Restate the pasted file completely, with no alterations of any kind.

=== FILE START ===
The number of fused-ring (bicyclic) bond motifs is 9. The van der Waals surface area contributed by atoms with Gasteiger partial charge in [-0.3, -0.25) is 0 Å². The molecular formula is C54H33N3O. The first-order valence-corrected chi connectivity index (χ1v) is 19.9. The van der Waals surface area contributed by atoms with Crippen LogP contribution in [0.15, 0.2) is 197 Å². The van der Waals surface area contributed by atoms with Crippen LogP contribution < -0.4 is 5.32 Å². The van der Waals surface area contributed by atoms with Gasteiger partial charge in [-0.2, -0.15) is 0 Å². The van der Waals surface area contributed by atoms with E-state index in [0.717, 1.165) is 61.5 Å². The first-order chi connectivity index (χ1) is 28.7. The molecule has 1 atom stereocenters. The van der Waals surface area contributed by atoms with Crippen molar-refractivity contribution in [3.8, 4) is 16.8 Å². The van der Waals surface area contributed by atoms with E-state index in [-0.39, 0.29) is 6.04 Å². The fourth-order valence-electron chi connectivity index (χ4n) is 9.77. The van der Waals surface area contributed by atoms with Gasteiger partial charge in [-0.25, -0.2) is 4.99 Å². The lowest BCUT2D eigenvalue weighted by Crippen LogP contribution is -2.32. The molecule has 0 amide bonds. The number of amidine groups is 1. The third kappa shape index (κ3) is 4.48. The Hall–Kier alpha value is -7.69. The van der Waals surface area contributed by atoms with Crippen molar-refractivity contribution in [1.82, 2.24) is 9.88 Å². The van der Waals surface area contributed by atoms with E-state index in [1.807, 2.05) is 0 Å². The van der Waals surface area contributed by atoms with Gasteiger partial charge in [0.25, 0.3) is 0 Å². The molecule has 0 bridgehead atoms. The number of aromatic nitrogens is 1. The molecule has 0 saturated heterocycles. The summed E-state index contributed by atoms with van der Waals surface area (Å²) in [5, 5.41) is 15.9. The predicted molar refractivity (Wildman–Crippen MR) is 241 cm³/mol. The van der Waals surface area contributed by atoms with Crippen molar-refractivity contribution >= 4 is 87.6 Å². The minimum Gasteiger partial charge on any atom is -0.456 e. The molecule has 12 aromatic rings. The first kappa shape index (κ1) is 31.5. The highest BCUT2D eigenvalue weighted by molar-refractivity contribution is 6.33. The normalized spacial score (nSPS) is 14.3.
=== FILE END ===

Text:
The number of fused-ring (bicyclic) bond motifs is 9. The van der Waals surface area contributed by atoms with Gasteiger partial charge in [-0.3, -0.25) is 0 Å². The molecular formula is C54H33N3O. The first-order valence-corrected chi connectivity index (χ1v) is 19.9. The van der Waals surface area contributed by atoms with Crippen LogP contribution in [0.15, 0.2) is 197 Å². The van der Waals surface area contributed by atoms with Crippen LogP contribution < -0.4 is 5.32 Å². The van der Waals surface area contributed by atoms with Gasteiger partial charge in [-0.2, -0.15) is 0 Å². The van der Waals surface area contributed by atoms with E-state index in [0.717, 1.165) is 61.5 Å². The first-order chi connectivity index (χ1) is 28.7. The molecule has 1 atom stereocenters. The van der Waals surface area contributed by atoms with Crippen molar-refractivity contribution in [3.8, 4) is 16.8 Å². The van der Waals surface area contributed by atoms with E-state index in [-0.39, 0.29) is 6.04 Å². The fourth-order valence-electron chi connectivity index (χ4n) is 9.77. The van der Waals surface area contributed by atoms with Gasteiger partial charge in [-0.25, -0.2) is 4.99 Å². The lowest BCUT2D eigenvalue weighted by Crippen LogP contribution is -2.32. The molecule has 0 amide bonds. The number of amidine groups is 1. The third kappa shape index (κ3) is 4.48. The Hall–Kier alpha value is -7.69. The van der Waals surface area contributed by atoms with Crippen molar-refractivity contribution in [1.82, 2.24) is 9.88 Å². The van der Waals surface area contributed by atoms with E-state index in [1.807, 2.05) is 0 Å². The van der Waals surface area contributed by atoms with Gasteiger partial charge in [0.25, 0.3) is 0 Å². The molecule has 0 bridgehead atoms. The number of aromatic nitrogens is 1. The molecule has 0 saturated heterocycles. The summed E-state index contributed by atoms with van der Waals surface area (Å²) in [5, 5.41) is 15.9. The predicted molar refractivity (Wildman–Crippen MR) is 241 cm³/mol. The van der Waals surface area contributed by atoms with Crippen molar-refractivity contribution >= 4 is 87.6 Å². The minimum Gasteiger partial charge on any atom is -0.456 e. The molecule has 12 aromatic rings. The first kappa shape index (κ1) is 31.5. The highest BCUT2D eigenvalue weighted by molar-refractivity contribution is 6.33. The normalized spacial score (nSPS) is 14.3.